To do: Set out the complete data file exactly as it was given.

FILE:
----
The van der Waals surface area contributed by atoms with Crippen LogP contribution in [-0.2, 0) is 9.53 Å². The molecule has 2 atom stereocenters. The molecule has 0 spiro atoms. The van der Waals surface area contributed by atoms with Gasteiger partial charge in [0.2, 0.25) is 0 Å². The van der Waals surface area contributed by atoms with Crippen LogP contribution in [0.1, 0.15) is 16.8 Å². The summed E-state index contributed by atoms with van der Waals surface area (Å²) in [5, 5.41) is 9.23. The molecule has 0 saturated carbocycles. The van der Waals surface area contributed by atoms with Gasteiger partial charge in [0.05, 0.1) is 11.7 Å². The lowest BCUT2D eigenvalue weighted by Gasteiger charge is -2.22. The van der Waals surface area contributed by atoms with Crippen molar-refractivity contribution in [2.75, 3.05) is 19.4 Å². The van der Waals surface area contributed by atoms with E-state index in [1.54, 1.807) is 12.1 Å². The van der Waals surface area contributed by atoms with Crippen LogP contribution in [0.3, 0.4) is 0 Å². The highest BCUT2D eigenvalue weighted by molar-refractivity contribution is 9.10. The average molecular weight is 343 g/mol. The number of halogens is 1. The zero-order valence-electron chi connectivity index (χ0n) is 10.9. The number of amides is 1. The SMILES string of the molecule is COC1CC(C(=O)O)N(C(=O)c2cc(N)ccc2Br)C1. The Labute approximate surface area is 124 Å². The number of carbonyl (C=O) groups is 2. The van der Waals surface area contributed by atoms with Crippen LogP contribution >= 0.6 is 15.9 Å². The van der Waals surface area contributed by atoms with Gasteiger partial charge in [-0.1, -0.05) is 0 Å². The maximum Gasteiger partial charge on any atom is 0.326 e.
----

The van der Waals surface area contributed by atoms with Crippen LogP contribution in [-0.2, 0) is 9.53 Å². The molecule has 2 atom stereocenters. The molecule has 0 spiro atoms. The van der Waals surface area contributed by atoms with Gasteiger partial charge in [0.2, 0.25) is 0 Å². The van der Waals surface area contributed by atoms with Crippen LogP contribution in [0.1, 0.15) is 16.8 Å². The summed E-state index contributed by atoms with van der Waals surface area (Å²) in [5, 5.41) is 9.23. The molecule has 0 saturated carbocycles. The van der Waals surface area contributed by atoms with Gasteiger partial charge in [0.05, 0.1) is 11.7 Å². The lowest BCUT2D eigenvalue weighted by Gasteiger charge is -2.22. The van der Waals surface area contributed by atoms with Crippen molar-refractivity contribution in [2.75, 3.05) is 19.4 Å². The van der Waals surface area contributed by atoms with E-state index in [1.54, 1.807) is 12.1 Å². The van der Waals surface area contributed by atoms with Crippen LogP contribution in [0.3, 0.4) is 0 Å². The highest BCUT2D eigenvalue weighted by molar-refractivity contribution is 9.10. The average molecular weight is 343 g/mol. The number of halogens is 1. The zero-order valence-electron chi connectivity index (χ0n) is 10.9. The number of amides is 1. The SMILES string of the molecule is COC1CC(C(=O)O)N(C(=O)c2cc(N)ccc2Br)C1. The Labute approximate surface area is 124 Å². The number of carbonyl (C=O) groups is 2. The van der Waals surface area contributed by atoms with Crippen LogP contribution >= 0.6 is 15.9 Å². The van der Waals surface area contributed by atoms with Gasteiger partial charge in [-0.1, -0.05) is 0 Å². The maximum Gasteiger partial charge on any atom is 0.326 e.